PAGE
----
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Sunday, 2 January, 2000, 17:19 GMT
Tories: Help Russia win in Chechnya

Russian soldiers Russian soldiers prepare to shell Grozny


A senior Tory has sparked anger by calling on the government not to be over-critical of Russia's campaign in Chechnya and to work towards a quick Russian victory.

Shadow foreign secretary John Maples said he wanted to see the Russians win the conflict as soon as possible, after reports that chemical weapons had been used by the Chechens.

"We ought to be careful of the tone in which we criticise the Russians because there is not anything we can do about it anyway," he told Sky News.


John Maples John Maples: Sooner Russians are successful, the better
"The Russians are decided and set upon the policy they are pursuing, the sooner they are successful, the better."

Asked about reports that the Chechen rebels had used chlorine and ammonia bombs against Russian troops, he said: "This is a total war and it is bound to be fought in very, very brutal ways.

"All the West can do is try to persuade the Russians to seek a negotiated settlement wherever there appears to be an opportunity to do that and to do whatever we can to alleviate the suffering of refugees."

But Labour backbencher and former shadow foreign secretary Gerald Kaufman reacted angrily to Mr Maples' remarks.

"It is fortunate that the views of the Conservative Party in Britain do not count for anything because if they did, the thoughtless statements by John Maples about Chechnya could do serious damage to the international efforts to bring the fighting to an end," he said.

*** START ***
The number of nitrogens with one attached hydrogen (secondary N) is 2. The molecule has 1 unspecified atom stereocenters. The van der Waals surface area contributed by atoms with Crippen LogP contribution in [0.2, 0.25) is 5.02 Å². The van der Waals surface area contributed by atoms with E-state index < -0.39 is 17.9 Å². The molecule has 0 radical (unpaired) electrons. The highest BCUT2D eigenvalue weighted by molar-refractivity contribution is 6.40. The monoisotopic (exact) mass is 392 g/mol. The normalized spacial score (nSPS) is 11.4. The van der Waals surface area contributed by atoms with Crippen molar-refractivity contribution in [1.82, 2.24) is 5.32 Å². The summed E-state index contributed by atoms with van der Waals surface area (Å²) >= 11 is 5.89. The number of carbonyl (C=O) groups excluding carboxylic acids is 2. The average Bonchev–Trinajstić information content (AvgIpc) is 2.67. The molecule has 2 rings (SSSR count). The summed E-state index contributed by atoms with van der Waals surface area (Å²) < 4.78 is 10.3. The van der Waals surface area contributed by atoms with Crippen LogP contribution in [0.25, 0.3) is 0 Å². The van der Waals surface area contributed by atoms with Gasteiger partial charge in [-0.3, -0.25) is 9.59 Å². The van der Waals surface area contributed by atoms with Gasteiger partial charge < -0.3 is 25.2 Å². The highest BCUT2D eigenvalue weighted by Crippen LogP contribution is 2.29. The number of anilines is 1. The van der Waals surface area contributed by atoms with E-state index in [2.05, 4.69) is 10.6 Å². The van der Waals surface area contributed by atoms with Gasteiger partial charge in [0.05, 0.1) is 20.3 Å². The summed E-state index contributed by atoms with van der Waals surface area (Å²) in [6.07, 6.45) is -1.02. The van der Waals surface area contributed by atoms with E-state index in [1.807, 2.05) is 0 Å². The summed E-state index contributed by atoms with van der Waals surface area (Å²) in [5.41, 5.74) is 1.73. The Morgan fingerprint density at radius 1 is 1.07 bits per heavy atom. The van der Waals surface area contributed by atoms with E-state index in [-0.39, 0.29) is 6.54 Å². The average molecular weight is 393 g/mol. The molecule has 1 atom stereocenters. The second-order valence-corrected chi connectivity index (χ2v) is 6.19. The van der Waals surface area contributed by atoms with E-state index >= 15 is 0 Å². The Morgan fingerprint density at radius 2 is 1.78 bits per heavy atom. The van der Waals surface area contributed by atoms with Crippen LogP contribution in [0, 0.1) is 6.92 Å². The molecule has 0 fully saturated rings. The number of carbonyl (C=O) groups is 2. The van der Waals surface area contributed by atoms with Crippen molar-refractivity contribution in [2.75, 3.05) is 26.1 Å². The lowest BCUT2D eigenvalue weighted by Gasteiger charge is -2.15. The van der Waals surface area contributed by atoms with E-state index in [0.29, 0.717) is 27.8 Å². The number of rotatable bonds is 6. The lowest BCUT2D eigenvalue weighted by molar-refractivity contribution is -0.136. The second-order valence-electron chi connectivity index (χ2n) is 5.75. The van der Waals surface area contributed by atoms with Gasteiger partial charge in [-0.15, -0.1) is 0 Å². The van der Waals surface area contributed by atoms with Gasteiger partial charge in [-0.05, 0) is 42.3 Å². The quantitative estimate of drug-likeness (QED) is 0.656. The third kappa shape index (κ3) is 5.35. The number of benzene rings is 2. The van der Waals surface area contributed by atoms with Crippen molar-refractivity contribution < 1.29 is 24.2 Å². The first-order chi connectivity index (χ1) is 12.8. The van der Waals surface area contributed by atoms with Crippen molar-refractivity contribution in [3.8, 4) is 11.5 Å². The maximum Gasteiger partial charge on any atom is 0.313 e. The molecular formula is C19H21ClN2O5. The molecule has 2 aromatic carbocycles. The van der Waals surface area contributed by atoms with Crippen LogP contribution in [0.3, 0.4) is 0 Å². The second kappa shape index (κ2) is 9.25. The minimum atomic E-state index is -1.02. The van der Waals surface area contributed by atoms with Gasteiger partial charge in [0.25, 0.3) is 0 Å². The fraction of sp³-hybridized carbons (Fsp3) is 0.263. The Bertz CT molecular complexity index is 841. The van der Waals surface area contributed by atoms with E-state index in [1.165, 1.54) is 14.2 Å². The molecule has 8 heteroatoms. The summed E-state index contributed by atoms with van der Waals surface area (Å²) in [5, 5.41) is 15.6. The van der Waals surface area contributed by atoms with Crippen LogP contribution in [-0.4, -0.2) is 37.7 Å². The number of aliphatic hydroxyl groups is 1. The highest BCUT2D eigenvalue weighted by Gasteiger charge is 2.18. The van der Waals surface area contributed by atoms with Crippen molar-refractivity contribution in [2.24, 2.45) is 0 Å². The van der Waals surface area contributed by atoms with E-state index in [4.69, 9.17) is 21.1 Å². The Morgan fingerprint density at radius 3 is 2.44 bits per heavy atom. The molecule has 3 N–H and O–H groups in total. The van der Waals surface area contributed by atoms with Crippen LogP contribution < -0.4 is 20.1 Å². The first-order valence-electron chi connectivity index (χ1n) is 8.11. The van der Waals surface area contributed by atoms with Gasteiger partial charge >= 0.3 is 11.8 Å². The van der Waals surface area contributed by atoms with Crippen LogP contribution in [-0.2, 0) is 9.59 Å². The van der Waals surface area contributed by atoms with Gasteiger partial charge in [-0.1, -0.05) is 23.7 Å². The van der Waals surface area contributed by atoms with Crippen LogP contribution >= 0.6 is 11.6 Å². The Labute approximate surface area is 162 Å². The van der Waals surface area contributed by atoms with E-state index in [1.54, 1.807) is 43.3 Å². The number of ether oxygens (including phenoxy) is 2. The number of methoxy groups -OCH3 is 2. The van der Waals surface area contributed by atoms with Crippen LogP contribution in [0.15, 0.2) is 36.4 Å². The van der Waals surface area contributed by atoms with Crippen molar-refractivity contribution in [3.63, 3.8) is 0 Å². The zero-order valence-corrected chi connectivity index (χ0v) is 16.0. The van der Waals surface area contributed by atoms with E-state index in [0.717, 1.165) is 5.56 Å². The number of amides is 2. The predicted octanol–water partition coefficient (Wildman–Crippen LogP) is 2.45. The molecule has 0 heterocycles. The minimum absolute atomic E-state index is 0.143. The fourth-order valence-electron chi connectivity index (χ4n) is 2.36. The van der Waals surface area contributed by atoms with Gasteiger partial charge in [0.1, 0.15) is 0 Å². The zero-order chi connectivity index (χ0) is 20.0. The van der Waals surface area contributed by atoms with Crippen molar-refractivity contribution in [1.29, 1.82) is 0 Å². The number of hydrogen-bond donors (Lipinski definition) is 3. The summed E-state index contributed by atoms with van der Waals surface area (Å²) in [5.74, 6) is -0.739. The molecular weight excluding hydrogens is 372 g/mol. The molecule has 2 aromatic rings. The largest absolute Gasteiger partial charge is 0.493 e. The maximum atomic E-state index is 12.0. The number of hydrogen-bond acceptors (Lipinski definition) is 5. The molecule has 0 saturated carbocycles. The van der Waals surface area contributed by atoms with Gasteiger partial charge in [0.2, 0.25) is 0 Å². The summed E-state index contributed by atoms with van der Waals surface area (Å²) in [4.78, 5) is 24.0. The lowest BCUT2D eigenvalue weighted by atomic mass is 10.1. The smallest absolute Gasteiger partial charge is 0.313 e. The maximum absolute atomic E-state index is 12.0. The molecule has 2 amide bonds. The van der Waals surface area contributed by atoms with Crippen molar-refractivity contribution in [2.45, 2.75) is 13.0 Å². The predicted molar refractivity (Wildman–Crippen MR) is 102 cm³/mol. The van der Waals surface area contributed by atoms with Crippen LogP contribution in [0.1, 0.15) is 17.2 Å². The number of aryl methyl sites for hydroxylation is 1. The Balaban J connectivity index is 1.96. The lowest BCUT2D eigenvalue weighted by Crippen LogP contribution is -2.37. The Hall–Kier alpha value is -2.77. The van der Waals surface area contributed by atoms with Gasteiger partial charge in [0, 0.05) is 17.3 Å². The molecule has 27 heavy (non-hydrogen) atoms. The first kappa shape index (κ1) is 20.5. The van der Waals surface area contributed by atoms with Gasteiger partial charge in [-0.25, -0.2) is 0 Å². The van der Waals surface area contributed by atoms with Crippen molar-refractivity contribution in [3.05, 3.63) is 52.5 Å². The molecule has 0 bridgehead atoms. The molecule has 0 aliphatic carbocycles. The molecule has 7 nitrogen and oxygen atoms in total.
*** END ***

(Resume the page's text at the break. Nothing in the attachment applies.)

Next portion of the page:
"I cannot believe that Mr Maples condones the use of non-conventional weapons, but it certainly sounds as though he does, and it certainly sounds as though he believes the only course of action is a victory by arms.

"That is not the policy of the United Nations, that is not the policy of the United Kingdom, and it should not be the policy of any responsible politician."

'Political solution'

According to the Russian military, Chechen rebels holding the capital Grozny have detonated several bombs containing toxic substances.

The bombs, supposedly containing chlorine and ammonia, were set off overnight in Grozny's eastern suburbs leaving a greenish cloud hanging over the city centre where many civilians are trapped.

On Saturday, the UK Government urged acting Russian President Vladimir Putin to negotiate a solution to the crisis.

Foreign Secretary Robin Cook said it was time to find a "political solution" to the crisis, which has put new strain on Russo-British relations.

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See also:
01 Jan 00 |  Europe
Putin defends Grozny offensive
01 Jan 00 |  Europe
Battle for Chechnya: Special report
01 Jan 00 |  UK Politics
Cook confident of Russian continuity

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